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LAWRENCEVILLE - MCCLEARY SCHOOL CONDO • $675,000 One of the largest and beautifully appointed 3 bedrooms in area. Great room living area with ceilings close to 12 ft. Cooks kitchen with 9.5 ft. island & lots of cabinetry. Closet turned into work room. 2 car parking. Many bldg. amenities, rooftop deck, dog washing area. Tax abatement until approx 2027.

SHADYSIDE • $1,300,000 Secluded, stunning, refined carriage house has never before been for sale. This totally unique property designed by the architect/owner showcases contemporary design with light-filled rooms which blend seamlessly to one another. The manicured private setting is minutes to shopping, schools, Oakland, Downtown. Shown by appointment with Etta Golomb. 412-725-6524

SHADYSIDE • $1,100,000 • 5000 FIFTH AVE CONDO Special! 3 bedroom 3.5 Bath condo with 3-car side-by-side garage. This unit has many living spaces including an expansive living dining room, a raised library above a family room, another den for the use of the bedrooms and a great eat in kitchen. This building includes a guest suite, exercise room, fabulous storage rooms, and a 24/7 attendant in the entry.

SQUIRREL HILL • $210,000 • IMPERIAL HOUSE Reduced. 2 bedroom/2 bath in move in lovely condition. Enjoy beautiful screened in balcony. Building has many amenities including pool, exercise room guest suites, and party room.

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Life-Sustaining and Enriching Programs Lunch Meals to Go and Meals Delivered Kosher, freshly-made lunches for adults age 60+ in Squirrel Hill in conjunction with Allegheny County Area Agency on Aging

Virtual Senior Academy Online Classes We offer free, live online interactive courses using video chat software that cover topics like health and wellness, arts and music, book clubs, history, current events and much more. Expand your horizons and make new friends! Sign up on the VSA website: www.virtualsenioracademy.org. For more details, email Maddie Barnes at mbarnes@jccpgh.org or call 412-697-1186.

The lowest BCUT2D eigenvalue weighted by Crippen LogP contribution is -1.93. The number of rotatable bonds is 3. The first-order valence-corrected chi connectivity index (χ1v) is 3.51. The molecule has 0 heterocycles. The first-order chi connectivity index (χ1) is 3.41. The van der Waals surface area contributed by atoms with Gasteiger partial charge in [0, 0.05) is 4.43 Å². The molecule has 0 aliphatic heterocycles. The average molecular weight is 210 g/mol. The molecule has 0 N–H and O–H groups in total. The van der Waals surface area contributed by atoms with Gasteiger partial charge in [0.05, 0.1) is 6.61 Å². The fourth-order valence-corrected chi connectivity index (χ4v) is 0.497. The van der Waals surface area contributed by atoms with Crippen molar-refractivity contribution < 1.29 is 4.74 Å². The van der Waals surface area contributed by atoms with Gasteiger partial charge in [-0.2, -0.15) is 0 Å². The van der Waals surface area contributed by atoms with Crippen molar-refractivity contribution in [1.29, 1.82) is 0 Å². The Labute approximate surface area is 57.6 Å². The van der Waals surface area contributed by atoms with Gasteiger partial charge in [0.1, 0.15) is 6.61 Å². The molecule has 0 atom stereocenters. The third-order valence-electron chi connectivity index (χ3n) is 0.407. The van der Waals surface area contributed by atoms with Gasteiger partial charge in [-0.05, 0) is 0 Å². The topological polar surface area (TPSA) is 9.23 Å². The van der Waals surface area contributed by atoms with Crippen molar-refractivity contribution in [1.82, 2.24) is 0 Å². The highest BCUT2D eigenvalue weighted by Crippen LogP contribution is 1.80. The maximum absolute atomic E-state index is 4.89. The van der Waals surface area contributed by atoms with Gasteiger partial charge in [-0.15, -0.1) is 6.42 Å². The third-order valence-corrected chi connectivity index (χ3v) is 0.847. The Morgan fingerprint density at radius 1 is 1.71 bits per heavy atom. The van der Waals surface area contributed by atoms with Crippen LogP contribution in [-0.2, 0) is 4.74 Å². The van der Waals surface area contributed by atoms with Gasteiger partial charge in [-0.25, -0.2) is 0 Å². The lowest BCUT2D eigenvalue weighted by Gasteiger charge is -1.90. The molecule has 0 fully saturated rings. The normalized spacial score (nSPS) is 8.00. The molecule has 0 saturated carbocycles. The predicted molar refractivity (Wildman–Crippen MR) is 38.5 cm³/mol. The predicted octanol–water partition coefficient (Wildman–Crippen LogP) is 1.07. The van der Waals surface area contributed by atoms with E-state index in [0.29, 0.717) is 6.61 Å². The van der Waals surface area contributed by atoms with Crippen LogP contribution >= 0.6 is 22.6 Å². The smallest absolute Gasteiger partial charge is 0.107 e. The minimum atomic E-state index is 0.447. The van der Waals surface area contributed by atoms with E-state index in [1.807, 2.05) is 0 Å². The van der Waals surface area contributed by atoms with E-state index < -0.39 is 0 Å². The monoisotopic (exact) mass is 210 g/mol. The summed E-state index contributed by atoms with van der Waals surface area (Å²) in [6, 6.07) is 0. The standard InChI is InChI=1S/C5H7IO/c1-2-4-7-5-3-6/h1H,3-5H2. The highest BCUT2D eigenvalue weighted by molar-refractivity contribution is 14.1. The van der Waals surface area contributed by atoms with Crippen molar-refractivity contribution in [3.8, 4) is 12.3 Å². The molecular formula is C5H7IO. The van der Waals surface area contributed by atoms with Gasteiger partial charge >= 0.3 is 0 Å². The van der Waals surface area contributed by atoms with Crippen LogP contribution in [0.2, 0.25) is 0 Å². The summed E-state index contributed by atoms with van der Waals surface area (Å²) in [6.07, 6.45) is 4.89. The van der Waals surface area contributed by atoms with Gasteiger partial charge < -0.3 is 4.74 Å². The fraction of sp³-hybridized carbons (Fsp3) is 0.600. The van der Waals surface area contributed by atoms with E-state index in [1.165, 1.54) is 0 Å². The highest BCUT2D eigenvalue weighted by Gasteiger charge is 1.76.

You can now register for the Senior Center AgeWell at the JCC is accepting Senior Center registrations for adults ages 60+, which will allow participation in the Meals to Go and Meals Delivered programs. Registrations can be accepted by phone and by appointment for in-person registrations. Contact Darlene Cridlin, LCSW, at dcridlin@jccpgh.org or call 412-697-3517.

22 FEBRUARY 26, 2021

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Community Bubbe Bingo

Doing a mitzvah, one meal at a time

p Bubbe Bingo, led by hosts Amneeja and Dixie on Feb. 20, gave participants a chance to hear more about the Jewish Federation of Greater Pittsburgh’s Community Campaign.  Photo courtesy of Jewish Federation of Greater Pittsburgh

p Rabbi Eli Seidman helps pack Agewell Meals to Go at the Jewish Community Center of Greater Pittsburgh. Photo courtesy of the Jewish Community Center of Greater Pittsburgh

Purim Carnival to go

Broomsticks, books and winter

p Abdi Kater delivers boxed items for an at-home version of the Snyder Family Purim Carnival at the Jewish Community Center of Greater Pittsburgh.

Photo courtesy of Jewish Community Center of Greater Pittsburgh

And away we go

p Community Day School third-grader Ryan Guttman enjoys a quiet spot outdoors to read “Harry Potter.”  Photo courtesy of Community Day School

Pre-Purim fun

p Community Day School eighth-grader Maya Smith competes in the “Super Scooter Relay” during the 8th Grade vs. Faculty All Sports Challenge, a COVID-safe competition held in place of the traditional student vs. faculty basketball game.

Photo courtesy of Community Day School

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p Temple Emanuel’s Torah Center teachers get into the Purim spirit with costumes and goofy smiles. Screenshot courtesy of Temple Emanuel of South Hills

PITTSBURGH JEWISH CHRONICLE

FEBRUARY 26, 2021 23


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Price effective Thursday, February 25 through Wednesday, March 3, 2021

Available at 24 FEBRUARY 26, 2021